We agreed, and Professor Dare nodded in acceptance. “As you all know, this is the Investigation track. Here, you will learn to investigate possible Stranger incursions and other situations, identify both new and established threats, and deal directly with the Bystander law enforcement. We have multiple ways of doing this, but one of our most important tools is lying. You will lie a lot. You should not feel ashamed of this. Lying keeps these people safe, and prevents them from making our jobs far more difficult.”
She looked around at all of us, eyes lingering slightly on Koren before moving on. “Tonight, you will be given an opportunity to witness one of several ways that the Pathmaker building is used to aid us in these investigations. You will stay with me, you will touch nothing that you are not told to touch, and you will not disturb the people who are working. Is that understood as well?”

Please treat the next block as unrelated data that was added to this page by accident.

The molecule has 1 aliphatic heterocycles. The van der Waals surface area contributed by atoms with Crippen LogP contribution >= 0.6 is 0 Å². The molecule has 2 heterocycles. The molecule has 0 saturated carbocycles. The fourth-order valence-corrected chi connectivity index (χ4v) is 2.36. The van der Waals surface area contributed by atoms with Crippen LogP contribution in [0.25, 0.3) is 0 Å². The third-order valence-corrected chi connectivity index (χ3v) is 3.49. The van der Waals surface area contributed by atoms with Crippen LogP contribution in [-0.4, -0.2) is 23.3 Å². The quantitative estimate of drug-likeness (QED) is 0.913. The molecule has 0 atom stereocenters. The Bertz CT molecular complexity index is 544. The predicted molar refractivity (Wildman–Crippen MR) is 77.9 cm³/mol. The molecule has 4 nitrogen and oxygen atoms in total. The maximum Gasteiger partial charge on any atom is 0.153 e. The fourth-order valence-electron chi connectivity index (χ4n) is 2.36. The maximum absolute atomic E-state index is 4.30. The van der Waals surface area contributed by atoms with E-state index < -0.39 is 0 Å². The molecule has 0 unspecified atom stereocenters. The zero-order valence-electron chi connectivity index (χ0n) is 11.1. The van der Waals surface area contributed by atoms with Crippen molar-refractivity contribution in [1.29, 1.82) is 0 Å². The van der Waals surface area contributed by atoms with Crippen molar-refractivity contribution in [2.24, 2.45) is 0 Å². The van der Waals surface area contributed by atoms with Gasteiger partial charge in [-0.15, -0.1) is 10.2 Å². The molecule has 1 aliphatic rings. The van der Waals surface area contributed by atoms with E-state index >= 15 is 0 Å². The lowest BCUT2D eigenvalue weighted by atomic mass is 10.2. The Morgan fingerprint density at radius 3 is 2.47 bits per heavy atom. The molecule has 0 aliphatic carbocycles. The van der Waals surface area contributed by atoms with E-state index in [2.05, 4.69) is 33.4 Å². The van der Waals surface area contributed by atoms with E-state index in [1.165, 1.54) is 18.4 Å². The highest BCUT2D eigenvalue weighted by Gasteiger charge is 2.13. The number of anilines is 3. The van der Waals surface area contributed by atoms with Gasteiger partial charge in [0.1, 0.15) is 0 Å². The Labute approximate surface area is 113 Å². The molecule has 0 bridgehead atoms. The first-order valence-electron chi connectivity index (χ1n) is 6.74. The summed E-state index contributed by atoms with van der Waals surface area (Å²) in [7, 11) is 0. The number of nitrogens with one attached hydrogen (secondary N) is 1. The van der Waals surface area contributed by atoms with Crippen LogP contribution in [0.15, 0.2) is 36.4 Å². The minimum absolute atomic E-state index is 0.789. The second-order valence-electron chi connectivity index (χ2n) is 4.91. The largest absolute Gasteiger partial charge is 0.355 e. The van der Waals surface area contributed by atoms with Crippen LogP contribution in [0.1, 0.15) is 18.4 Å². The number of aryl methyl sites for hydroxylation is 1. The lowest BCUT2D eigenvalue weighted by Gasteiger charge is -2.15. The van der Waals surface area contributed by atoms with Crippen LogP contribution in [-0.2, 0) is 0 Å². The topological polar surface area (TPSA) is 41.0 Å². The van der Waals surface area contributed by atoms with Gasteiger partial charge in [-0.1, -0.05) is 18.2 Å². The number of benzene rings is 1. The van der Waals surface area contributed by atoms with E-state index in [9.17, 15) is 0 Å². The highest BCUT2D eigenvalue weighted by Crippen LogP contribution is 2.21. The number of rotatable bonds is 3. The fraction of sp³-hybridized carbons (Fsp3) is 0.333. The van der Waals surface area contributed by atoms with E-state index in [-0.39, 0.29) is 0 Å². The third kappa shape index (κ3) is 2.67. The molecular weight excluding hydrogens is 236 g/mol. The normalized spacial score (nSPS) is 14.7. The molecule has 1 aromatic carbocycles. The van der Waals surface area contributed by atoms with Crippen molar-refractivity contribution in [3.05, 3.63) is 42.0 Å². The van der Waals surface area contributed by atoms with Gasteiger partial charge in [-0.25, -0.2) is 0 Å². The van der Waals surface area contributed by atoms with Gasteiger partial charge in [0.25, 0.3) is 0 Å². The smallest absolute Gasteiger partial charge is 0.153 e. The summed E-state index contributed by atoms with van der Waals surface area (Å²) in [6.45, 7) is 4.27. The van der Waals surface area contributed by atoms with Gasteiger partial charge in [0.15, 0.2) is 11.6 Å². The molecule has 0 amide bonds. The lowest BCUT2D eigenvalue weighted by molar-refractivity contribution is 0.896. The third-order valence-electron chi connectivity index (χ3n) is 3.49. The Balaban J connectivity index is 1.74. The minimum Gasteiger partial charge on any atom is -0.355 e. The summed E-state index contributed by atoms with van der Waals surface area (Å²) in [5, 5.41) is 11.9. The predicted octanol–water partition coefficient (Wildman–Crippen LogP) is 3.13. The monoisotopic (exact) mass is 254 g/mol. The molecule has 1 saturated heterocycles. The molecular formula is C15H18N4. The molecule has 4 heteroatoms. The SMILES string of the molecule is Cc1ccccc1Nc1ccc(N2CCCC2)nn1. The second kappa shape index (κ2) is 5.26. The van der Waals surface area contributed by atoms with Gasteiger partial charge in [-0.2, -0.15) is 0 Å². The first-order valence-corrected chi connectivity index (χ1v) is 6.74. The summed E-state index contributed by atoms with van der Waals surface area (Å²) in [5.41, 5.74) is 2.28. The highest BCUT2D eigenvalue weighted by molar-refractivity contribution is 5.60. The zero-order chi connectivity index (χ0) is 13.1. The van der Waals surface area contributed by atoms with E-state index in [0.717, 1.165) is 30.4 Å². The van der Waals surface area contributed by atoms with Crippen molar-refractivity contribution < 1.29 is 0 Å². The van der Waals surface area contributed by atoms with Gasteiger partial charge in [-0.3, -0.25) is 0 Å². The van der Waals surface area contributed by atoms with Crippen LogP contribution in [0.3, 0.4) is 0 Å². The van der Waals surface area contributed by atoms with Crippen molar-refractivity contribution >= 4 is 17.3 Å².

Once we again chorused our agreement, she turned on her heel and walked right up to the edge of the circle. Giving us all a careful look, she put her hand out and spoke a quick series of words that were impossible to follow. The air seemed to shimmer a little, and she gestured. “Come through, all of you.”
After the warnings that Sands and Avalon had given, I was a little afraid of getting too close, even if it was obviously okay now. I slowly walked over the line with the rest of the group, shaking my head in a failed attempt to stop the warning hum.
Thankfully, the sound faded once we were a few feet past the line, and Professor Dare walked up to the door, tugging it open before lifting a hand to indicate that we should precede her.